Class Notes (835,342)
Canada (509,116)
Environment (894)
ENV100Y5 (713)

ENV100 - Marine, Coastal Systems & Fisheries- Lecture Notes.docx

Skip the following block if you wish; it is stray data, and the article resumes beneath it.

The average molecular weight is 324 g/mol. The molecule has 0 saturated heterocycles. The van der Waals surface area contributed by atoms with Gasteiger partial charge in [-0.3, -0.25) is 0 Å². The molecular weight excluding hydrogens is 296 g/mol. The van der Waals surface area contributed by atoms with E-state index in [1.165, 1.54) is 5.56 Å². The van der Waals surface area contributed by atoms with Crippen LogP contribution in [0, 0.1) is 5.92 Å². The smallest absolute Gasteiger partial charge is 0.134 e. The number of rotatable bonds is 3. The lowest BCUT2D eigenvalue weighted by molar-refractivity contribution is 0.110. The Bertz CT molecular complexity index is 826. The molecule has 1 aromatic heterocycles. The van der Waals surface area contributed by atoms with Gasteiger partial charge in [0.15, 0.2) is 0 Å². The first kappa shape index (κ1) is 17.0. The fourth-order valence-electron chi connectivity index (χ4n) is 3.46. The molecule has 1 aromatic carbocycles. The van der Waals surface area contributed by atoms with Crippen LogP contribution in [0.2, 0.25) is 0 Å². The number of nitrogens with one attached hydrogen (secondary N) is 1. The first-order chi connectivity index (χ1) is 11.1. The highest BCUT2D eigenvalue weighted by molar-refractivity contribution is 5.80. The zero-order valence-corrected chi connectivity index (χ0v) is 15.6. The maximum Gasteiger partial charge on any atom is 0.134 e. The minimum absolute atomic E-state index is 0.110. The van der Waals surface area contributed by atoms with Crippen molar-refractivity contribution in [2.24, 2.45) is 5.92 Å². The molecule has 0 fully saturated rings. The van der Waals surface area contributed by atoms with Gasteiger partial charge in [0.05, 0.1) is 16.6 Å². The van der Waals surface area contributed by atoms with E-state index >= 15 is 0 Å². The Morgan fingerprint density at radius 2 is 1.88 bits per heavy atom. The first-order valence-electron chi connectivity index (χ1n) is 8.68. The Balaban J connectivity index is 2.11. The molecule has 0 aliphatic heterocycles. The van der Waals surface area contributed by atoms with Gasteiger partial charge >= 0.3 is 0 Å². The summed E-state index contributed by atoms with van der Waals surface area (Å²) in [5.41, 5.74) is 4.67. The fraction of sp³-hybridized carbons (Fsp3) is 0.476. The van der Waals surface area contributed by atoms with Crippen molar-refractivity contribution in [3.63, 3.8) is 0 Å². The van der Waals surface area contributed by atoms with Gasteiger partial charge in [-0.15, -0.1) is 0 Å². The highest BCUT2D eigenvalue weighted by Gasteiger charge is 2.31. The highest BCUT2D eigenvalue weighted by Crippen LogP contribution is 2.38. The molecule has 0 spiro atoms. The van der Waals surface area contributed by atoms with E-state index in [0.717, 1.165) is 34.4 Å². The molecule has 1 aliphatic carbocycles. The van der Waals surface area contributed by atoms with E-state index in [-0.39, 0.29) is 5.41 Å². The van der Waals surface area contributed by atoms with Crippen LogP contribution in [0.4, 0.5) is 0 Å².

15 Pages
Unlock Document

Monika Havelka